Investigating the role of a human-specific repeat element in neuropsychiatric disease risk and cerebellar function

Schizophrenia and bipolar disorder are highly heritable diseases that affect millions of people worldwide. However, the molecular basis of these diseases is largely unknown. The Kingsley lab recently identified a large human-specific regulatory insertion in a key calcium channel gene (CACNA1C) that varies in length, structure, and sequence. Strikingly, we find that different versions of this insertion are highly correlated with genetic risk status for schizophrenia and bipolar disorder. The human genetic changes are linked to altered calcium channel gene expression in the cerebellum, a region of the brain extensively studied by the Raymond lab. Interestingly, bipolar disorder patients, and schizophrenia patients and their first degree relatives, perform worse on cerebellum-dependent eye movement tasks than healthy controls, providing a simple behavioral readout that indicates fundamental changes in neural circuits underlying psychiatric disease risk. We will combine the genetics expertise of the Kingsley lab and the neuroscience expertise of the Raymond lab to characterize molecular, cellular, neurophysiological, and behavioral defects in mice engineered to model the risk or protective variants in the human calcium channel gene. We expect this work to elucidate molecular mechanisms that underlie disease risk, and to speed the search for tailored treatments for common psychiatric diseases.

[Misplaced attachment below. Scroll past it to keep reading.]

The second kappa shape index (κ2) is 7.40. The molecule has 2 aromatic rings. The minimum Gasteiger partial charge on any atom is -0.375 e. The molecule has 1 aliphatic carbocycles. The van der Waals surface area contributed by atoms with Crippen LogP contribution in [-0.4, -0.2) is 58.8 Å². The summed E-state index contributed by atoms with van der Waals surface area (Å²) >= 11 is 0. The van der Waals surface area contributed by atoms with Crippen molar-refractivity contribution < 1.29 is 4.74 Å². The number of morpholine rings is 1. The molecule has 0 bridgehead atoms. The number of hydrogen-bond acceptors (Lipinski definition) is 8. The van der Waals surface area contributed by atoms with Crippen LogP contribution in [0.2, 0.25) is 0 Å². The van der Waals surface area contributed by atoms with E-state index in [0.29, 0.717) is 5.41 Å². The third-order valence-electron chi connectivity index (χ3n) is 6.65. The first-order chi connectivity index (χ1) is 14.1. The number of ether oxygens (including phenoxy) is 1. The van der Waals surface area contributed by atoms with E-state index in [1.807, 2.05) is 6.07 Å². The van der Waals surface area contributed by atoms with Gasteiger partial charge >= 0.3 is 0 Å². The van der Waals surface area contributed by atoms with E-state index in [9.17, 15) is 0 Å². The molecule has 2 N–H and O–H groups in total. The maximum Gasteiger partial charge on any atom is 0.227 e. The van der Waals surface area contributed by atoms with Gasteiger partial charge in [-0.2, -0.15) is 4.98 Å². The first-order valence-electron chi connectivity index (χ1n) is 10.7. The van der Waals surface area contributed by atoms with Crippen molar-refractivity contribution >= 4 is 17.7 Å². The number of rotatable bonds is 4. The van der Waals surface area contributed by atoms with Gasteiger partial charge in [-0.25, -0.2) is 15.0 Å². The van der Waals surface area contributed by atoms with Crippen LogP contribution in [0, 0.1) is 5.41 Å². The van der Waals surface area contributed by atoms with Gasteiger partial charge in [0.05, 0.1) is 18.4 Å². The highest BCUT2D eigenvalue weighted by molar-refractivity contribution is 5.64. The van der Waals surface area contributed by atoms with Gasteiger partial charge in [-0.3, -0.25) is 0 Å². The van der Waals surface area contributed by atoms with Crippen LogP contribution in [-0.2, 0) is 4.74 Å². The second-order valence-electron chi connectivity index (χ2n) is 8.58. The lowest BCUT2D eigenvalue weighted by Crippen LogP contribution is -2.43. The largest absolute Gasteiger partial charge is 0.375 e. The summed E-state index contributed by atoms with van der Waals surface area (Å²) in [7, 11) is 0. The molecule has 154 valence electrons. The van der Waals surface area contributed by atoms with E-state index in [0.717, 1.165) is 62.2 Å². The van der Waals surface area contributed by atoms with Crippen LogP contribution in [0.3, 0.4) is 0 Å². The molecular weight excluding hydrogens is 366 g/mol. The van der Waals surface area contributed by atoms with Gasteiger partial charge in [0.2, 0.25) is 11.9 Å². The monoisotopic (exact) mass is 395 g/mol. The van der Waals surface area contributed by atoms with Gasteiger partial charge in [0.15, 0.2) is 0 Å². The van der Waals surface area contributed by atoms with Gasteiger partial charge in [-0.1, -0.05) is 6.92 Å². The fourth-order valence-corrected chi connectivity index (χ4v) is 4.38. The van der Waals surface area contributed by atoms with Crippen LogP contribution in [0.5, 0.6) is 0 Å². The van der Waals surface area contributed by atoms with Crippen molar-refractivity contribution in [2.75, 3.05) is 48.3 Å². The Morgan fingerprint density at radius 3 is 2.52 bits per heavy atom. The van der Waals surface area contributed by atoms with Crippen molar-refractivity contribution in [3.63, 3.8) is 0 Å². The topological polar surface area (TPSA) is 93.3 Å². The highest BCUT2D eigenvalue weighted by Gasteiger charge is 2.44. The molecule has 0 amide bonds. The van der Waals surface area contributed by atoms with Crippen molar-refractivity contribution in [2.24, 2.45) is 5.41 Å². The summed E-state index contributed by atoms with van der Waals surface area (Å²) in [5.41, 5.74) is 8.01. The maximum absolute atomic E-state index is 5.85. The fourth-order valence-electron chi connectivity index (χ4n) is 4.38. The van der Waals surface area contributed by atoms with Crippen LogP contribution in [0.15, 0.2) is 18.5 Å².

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Seed Grant

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